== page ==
(Gambling Addiction; Pathological Gambling)
|Impulse control is believed to exist in this part of the brain.|
|Copyright © Nucleus Medical Media, Inc.|
- Family history of gambling problems
- Mood disorders
- Personality disorders
- Drug abuse or gambling at a young age
- Certain traits, such as having a competitive character, being restless, and getting bored easily
- Gambling longer than you intended to
- Taking time from work or family life to gamble
- Feeling guilty after gambling
- Lying to hide gambling
- Not being able to sleep due to thoughts about gambling
Having financial problems due to gambling, such as:
- Spending all of your money on gambling
- Needing to borrow money for gambling
- Trying to earn money through gambling to pay your bills
- Being involved in illegal activities to get money for gambling
- Trying to quit gambling but not being able to
- Feeling depressed or suicidal due to gambling
- Medical history
- Mental health history
- Selective serotonin reuptake inhibitors (SSRIs)
- Mood stabilizers
- Opioid antagonists
- Bupropion—an antidepressant
Mental Health America http://www.mentalhealthamerica.net
National Council on Problem Gambling http://www.ncpgambling.org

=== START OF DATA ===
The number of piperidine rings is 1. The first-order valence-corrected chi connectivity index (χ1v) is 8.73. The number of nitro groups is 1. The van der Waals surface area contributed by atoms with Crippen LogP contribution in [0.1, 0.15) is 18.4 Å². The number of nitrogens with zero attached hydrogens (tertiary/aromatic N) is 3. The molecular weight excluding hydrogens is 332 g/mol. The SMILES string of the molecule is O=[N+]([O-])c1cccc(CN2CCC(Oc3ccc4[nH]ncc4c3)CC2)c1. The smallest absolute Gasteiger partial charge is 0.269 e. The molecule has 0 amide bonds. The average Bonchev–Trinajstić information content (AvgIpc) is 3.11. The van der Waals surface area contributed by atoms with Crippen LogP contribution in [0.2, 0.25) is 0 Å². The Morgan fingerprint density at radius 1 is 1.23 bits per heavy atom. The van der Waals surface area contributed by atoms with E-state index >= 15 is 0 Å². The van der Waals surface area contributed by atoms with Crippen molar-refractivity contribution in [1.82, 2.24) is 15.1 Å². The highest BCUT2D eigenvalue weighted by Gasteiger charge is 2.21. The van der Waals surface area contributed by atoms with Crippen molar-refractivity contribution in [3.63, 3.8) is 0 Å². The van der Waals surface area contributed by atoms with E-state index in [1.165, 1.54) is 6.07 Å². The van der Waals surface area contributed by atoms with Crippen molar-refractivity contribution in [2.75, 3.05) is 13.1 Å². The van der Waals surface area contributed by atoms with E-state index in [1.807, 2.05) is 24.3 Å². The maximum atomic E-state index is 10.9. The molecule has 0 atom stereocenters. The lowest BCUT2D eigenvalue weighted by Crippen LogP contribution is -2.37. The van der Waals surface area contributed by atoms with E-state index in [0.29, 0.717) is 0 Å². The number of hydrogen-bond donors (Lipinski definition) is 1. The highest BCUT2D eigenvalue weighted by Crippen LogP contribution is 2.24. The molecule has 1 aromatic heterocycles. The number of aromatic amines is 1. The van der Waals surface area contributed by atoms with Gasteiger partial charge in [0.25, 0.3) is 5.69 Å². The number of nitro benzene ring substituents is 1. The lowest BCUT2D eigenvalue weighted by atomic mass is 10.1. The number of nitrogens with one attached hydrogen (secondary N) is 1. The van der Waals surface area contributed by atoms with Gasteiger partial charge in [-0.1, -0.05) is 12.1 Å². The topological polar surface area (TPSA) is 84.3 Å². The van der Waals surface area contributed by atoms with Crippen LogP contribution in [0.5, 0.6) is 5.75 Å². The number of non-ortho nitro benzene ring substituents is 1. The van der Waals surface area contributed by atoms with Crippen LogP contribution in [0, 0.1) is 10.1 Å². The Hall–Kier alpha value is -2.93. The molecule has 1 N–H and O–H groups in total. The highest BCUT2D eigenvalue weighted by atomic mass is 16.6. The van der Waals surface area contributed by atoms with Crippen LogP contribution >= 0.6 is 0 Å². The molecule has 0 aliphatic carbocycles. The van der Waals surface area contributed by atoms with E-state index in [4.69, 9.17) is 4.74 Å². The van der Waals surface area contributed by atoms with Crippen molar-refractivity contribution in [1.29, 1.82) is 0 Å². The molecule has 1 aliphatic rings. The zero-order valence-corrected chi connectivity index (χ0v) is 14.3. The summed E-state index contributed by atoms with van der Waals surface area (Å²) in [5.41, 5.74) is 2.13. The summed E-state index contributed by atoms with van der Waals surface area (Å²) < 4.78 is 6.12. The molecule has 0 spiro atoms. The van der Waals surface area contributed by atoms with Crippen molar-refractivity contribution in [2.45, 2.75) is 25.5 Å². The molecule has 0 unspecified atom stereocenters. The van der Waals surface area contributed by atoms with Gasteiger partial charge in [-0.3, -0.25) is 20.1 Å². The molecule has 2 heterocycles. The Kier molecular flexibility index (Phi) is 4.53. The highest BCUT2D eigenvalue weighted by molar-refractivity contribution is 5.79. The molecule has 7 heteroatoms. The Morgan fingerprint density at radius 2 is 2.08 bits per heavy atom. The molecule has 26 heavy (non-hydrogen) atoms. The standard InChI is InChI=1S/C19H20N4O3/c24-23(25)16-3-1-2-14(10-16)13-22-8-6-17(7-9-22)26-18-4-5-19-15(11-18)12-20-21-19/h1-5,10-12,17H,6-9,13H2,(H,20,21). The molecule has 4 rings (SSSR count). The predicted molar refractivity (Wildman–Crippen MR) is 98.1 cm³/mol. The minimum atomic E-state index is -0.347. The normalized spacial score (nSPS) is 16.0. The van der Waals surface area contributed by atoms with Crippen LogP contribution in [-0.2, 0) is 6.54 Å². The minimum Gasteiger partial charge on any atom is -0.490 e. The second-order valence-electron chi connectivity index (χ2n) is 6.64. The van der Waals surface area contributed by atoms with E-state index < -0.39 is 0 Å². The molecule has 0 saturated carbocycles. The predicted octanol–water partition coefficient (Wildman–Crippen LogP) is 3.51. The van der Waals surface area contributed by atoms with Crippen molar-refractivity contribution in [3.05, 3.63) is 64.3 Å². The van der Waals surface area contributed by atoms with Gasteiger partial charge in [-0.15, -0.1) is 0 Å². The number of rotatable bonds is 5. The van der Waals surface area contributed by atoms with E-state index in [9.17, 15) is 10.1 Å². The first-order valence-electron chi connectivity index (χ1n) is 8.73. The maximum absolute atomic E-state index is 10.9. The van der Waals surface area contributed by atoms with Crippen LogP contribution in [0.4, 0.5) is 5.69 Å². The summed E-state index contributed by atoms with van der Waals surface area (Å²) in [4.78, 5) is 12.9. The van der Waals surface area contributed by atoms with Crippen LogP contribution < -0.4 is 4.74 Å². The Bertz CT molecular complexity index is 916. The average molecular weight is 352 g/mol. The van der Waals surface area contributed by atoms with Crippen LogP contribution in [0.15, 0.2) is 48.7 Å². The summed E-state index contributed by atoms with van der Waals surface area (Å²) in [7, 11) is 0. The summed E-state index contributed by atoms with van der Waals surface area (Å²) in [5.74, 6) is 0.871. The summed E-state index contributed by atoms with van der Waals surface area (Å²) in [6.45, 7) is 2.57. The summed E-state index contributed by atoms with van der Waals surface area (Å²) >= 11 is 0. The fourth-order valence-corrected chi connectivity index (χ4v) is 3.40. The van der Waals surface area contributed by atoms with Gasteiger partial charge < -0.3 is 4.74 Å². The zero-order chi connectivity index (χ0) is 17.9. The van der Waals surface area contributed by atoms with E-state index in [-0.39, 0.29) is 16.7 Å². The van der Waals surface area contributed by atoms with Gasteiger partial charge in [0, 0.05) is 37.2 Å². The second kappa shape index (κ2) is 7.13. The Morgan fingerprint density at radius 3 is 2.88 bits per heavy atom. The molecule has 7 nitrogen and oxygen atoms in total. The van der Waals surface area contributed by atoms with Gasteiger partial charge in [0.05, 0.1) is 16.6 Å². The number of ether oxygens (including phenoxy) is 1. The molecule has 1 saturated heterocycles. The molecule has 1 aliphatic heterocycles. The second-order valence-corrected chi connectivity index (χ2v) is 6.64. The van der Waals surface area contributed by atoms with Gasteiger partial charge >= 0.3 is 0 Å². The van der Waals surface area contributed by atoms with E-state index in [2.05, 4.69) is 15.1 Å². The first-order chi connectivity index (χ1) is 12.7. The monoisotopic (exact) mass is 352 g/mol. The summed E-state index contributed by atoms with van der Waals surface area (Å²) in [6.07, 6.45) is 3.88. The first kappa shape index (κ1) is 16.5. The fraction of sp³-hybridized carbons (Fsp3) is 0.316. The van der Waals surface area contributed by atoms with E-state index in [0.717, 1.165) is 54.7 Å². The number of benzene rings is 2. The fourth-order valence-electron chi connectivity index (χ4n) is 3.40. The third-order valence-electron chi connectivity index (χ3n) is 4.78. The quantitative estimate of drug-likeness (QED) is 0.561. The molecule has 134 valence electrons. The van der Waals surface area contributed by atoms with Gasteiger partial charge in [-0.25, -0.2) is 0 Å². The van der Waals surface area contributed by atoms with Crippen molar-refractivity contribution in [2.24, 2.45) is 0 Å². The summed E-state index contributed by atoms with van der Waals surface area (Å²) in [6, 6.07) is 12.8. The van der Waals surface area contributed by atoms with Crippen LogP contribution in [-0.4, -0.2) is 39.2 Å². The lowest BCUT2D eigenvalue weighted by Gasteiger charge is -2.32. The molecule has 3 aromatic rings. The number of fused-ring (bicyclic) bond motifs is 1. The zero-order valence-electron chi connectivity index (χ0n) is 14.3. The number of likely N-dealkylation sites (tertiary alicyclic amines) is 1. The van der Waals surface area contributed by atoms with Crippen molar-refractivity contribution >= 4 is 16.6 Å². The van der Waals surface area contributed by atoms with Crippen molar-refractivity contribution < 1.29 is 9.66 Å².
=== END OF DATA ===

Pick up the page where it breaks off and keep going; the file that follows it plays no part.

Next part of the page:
Canadian Mental Health Association http://www.cmha.ca
Problem Gambling http://www.problemgambling.ca
10 questions about gambling behavior. Problem Gambling Coalition of Colorado website. Available at: http://www.problemgamblingcolorado.org/content/10-questions. Accessed September 15, 2014.
Black DW, Monahan PO, Temkit M, et al. A family study of pathological gambling. Psychiatry Res. 2006;141:295-303.
Dannon PN, Lowengrub K, Gonopolski Y, Musin E, Kotler M. Pathological gambling: a review of phenomenological models and treatment modalities for an underrecognized psychiatric disorder. Prim Care Companion J Clin Psychiatry. 2006;8:334-339.
Kalechstein AD, et al. Pathological gamblers demonstrate frontal lobe impairment consistent with that of methamphetamine dependent individuals. J Neuropsych Clin Neurosci. 2007;19:298-303.
Signs of a gambling problem. Massachusetts Council on Compulsive Gambling website. Available at: http://www.masscompulsivegambling.org/paths/what%5Fsigns.php. Accessed September 15, 2014.
- Reviewer: Michael Woods, MD
- Review Date: 08/2014 -
- Update Date: 09/15/2014 -
This content is reviewed regularly and is updated when new and relevant evidence is made available. This information is neither intended nor implied to be a substitute for professional medical advice. Always seek the advice of your physician or other qualified health provider prior to starting any new treatment or with questions regarding a medical condition.
Copyright © EBSCO Publishing
All rights reserved.